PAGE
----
Joan's out in the garage struggling with some blueprints for a boat. She reads the instructions to herself and sighs.
Will has the Widow Milner in his office. She asks if it's the same person who killed Patrolman Wilson. Will says he doesn't want to work on that assumption or sway the investigation in a particular direction. He says it's best to keep an open mind. She says sadly, "I just bought Rudy a digital camera. A good one he really wanted. He never even got a chance to use it. Things were going so well." Yeah, she seems overcome with grief.
When they emerge from his office, all the cops buzzing around the office notice, and Daghlian walks over. Will assures her: "Your husband was one of us, Mrs. Milner. We'll catch whoever did this." She thanks him for his kindness, and generally expresses her thanks to the men standing around. Not a lotta women on this force. I think the forensic photographer was female. Once she leaves, Will takes a file from Daghlian. It contains the ballistics on Milner's case. They were 9 mm, and Daghlian says they couldn't tell much more than that; both bullets were nearly destroyed. Daghlian asks Will to authorize him to put together a task force. Will: "Task forces are for serial killers." Daghlian and his officers think the murders are connected. Will considers that and decides to address the whole room: "Gentlemen! Detective Daghlian here has informed me that the consensus of opinion is that the murders of Patrolman Wilson and Sergeant Milner are connected." Milner's partner thinks so. Will tells them he's not ready to appoint a task force, because it carries the bias that they're looking for one murderer, and that's a big assumption: "And big assumptions create big blind spots."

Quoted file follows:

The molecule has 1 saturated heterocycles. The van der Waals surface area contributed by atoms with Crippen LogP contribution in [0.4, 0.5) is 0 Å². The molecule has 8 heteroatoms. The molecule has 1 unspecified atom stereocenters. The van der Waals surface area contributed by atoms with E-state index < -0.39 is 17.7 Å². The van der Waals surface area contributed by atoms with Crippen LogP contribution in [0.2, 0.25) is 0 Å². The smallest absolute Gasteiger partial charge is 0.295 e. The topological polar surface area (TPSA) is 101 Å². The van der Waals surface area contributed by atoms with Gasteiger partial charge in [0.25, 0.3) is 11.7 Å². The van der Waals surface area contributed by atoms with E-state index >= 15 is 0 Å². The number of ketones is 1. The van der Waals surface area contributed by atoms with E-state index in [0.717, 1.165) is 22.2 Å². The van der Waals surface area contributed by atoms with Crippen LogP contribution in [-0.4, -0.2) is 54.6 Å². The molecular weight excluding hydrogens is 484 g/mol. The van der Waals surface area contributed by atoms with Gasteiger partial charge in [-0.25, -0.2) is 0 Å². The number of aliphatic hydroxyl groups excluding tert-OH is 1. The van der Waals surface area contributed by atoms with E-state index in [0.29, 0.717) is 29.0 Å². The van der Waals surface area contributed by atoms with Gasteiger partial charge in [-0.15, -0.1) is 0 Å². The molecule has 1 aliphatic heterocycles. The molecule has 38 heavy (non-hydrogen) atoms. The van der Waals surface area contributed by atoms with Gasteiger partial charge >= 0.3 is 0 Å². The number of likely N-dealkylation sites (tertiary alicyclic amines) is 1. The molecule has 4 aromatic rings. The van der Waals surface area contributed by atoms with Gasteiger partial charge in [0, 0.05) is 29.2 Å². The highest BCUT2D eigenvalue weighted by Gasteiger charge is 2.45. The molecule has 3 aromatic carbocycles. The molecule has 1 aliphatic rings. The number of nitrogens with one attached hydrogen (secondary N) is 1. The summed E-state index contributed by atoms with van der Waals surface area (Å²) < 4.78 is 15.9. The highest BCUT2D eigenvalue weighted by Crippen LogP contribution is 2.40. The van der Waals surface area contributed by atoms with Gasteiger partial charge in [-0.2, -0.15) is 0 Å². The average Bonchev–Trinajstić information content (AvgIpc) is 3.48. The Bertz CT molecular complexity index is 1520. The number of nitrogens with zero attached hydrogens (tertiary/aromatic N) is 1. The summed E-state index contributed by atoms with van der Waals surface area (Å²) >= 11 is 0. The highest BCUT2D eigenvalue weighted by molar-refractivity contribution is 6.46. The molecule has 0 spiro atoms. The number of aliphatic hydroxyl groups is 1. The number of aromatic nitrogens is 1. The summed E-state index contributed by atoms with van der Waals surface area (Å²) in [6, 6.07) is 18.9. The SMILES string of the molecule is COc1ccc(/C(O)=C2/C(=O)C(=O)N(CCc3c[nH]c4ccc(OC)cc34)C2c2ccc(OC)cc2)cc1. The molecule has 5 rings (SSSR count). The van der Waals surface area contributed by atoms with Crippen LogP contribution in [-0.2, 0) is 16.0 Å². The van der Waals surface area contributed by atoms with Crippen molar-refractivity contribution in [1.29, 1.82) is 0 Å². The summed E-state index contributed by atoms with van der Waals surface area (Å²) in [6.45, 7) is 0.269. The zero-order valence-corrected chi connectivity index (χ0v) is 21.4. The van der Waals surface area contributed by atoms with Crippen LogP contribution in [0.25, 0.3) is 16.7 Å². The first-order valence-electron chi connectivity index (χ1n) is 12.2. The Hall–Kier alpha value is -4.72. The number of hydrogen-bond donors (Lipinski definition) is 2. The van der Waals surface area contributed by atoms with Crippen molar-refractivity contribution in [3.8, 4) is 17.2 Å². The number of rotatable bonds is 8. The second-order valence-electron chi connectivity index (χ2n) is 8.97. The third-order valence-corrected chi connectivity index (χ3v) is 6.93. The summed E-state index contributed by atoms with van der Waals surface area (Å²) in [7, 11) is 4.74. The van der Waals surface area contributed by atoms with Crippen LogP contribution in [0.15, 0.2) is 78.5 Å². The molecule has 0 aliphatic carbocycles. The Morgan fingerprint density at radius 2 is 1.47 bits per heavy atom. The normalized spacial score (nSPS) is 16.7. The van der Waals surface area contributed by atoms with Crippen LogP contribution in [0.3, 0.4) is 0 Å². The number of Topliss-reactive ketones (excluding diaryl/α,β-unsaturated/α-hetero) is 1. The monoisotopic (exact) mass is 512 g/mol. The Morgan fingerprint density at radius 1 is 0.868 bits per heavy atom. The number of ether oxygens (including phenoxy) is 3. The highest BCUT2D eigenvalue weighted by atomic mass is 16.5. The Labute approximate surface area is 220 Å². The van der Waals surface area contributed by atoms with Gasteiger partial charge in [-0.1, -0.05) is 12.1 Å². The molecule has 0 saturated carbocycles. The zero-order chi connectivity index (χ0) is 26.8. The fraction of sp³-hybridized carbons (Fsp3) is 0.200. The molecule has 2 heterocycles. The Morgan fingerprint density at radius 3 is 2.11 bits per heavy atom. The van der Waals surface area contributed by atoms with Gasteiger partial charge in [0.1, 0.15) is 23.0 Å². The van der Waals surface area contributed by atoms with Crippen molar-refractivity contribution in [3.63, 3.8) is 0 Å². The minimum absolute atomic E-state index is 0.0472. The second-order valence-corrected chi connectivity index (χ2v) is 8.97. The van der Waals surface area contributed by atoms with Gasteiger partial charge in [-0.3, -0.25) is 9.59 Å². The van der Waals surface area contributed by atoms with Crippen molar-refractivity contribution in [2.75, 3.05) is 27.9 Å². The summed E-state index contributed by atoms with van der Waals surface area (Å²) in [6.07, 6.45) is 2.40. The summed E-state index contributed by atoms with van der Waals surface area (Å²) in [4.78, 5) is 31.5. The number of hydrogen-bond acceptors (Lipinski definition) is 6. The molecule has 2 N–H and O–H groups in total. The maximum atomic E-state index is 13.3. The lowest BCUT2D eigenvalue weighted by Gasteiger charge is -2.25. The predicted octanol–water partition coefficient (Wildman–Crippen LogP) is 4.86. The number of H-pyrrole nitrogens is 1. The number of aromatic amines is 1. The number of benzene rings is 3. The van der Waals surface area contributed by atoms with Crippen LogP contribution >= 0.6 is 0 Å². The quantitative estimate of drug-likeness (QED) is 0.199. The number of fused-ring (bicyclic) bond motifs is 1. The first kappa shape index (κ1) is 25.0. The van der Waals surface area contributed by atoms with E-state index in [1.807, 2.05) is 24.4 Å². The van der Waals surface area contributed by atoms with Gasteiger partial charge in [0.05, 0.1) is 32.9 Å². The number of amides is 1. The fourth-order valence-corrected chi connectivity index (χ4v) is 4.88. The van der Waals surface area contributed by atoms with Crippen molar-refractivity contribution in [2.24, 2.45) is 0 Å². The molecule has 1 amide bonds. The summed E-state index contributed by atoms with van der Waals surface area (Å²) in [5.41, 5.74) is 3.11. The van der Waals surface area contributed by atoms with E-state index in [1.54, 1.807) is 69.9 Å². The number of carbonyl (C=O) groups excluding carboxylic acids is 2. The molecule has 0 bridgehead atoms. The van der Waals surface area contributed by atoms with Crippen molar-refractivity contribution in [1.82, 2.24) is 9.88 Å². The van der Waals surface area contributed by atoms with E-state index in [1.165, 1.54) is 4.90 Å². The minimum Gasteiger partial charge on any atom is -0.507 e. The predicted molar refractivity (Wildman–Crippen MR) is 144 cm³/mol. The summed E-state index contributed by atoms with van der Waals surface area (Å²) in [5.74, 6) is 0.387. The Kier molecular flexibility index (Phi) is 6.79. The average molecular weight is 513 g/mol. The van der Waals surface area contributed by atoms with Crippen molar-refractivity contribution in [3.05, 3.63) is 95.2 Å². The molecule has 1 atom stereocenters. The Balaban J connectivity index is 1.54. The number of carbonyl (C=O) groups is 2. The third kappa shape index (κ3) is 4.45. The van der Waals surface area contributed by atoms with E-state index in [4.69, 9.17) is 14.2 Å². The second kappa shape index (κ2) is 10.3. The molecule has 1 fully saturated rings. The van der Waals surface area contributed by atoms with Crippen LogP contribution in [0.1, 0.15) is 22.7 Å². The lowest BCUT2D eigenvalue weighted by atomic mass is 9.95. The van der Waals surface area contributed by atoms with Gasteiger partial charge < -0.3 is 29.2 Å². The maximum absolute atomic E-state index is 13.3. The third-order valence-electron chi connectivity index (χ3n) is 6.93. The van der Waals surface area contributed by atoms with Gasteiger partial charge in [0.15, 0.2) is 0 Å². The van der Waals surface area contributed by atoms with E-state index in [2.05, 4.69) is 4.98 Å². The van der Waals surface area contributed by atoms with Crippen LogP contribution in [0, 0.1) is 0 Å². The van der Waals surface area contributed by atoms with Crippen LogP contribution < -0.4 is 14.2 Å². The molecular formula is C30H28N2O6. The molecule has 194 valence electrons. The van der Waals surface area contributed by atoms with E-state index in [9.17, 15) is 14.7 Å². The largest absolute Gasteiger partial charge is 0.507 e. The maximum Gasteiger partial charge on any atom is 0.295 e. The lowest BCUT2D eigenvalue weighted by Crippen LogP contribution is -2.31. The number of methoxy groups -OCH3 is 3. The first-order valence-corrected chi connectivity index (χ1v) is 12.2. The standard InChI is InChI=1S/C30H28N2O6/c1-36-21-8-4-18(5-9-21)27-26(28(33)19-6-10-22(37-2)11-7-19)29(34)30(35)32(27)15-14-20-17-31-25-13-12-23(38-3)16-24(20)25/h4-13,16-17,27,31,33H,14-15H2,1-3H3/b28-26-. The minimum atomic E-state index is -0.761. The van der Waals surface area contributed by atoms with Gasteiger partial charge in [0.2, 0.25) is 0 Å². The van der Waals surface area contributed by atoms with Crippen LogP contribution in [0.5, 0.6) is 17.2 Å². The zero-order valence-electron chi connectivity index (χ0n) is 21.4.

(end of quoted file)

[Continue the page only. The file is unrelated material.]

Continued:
Another guy -- who doesn't have a name yet, so I'm just going to call him "Howard" -- says that there is a pattern. Daghlian refers to the arrangement of the bodies; Milner's partner chimes in with the weapons. Will says all forensics could come up with is the calibre of the bullet. Howard mutters something quietly to Milner's partner. Will wonders if he has something he'd like to share with the class: "I'm sorry, Sergeant Crowley, I didn't catch that." Crowley, whose first name is apparently Bob, says loudly, "I said, 'Exactly how many dead cops does it take to make a pattern?' With all due respect." Will asks if anyone doubts he wants to catch the guy who did this. No one speaks. Will continues, claiming in a voice that gets louder and louder: "I'll be the first one to go after a cop-hater. The first. We've lost two of our own. I share your anger. But Wilson was a traffic stop, and Milner was an ambush outside a cop bar. Maybe there's an ex-con with a grudge out there, or maybe the two of them owed a bad man money." He walks over to Crowley. "But no one in this room has brought me that." He pauses, staring at Crowley: "With...all due respect."